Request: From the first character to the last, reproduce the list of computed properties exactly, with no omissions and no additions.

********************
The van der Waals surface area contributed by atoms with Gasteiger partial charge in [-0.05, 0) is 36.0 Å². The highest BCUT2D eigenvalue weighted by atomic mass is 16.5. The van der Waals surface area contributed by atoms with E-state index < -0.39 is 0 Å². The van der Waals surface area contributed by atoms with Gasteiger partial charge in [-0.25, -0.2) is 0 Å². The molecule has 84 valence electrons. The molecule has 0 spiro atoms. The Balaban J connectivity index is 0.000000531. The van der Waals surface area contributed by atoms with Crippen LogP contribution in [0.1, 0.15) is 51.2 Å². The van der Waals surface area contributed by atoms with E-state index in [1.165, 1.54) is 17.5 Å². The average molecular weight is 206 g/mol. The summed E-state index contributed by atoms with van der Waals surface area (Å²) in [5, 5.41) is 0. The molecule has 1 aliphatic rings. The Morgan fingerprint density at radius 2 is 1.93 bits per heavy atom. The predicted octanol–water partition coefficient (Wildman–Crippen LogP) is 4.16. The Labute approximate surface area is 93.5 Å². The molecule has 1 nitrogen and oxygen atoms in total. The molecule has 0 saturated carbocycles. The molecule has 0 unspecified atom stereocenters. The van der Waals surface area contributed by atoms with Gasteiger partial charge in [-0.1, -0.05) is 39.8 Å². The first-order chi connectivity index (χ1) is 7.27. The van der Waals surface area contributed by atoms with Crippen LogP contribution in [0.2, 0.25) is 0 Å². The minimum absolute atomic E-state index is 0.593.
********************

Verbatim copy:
The van der Waals surface area contributed by atoms with Gasteiger partial charge in [-0.05, 0) is 36.0 Å². The highest BCUT2D eigenvalue weighted by atomic mass is 16.5. The van der Waals surface area contributed by atoms with E-state index < -0.39 is 0 Å². The van der Waals surface area contributed by atoms with Gasteiger partial charge in [-0.25, -0.2) is 0 Å². The molecule has 84 valence electrons. The molecule has 0 spiro atoms. The Balaban J connectivity index is 0.000000531. The van der Waals surface area contributed by atoms with Crippen LogP contribution in [0.1, 0.15) is 51.2 Å². The van der Waals surface area contributed by atoms with E-state index in [1.165, 1.54) is 17.5 Å². The average molecular weight is 206 g/mol. The summed E-state index contributed by atoms with van der Waals surface area (Å²) in [5, 5.41) is 0. The molecule has 1 aliphatic rings. The Morgan fingerprint density at radius 2 is 1.93 bits per heavy atom. The predicted octanol–water partition coefficient (Wildman–Crippen LogP) is 4.16. The Labute approximate surface area is 93.5 Å². The molecule has 1 nitrogen and oxygen atoms in total. The molecule has 0 saturated carbocycles. The molecule has 0 unspecified atom stereocenters. The van der Waals surface area contributed by atoms with Gasteiger partial charge in [-0.1, -0.05) is 39.8 Å². The first-order chi connectivity index (χ1) is 7.27. The van der Waals surface area contributed by atoms with Crippen LogP contribution in [0.2, 0.25) is 0 Å². The minimum absolute atomic E-state index is 0.593.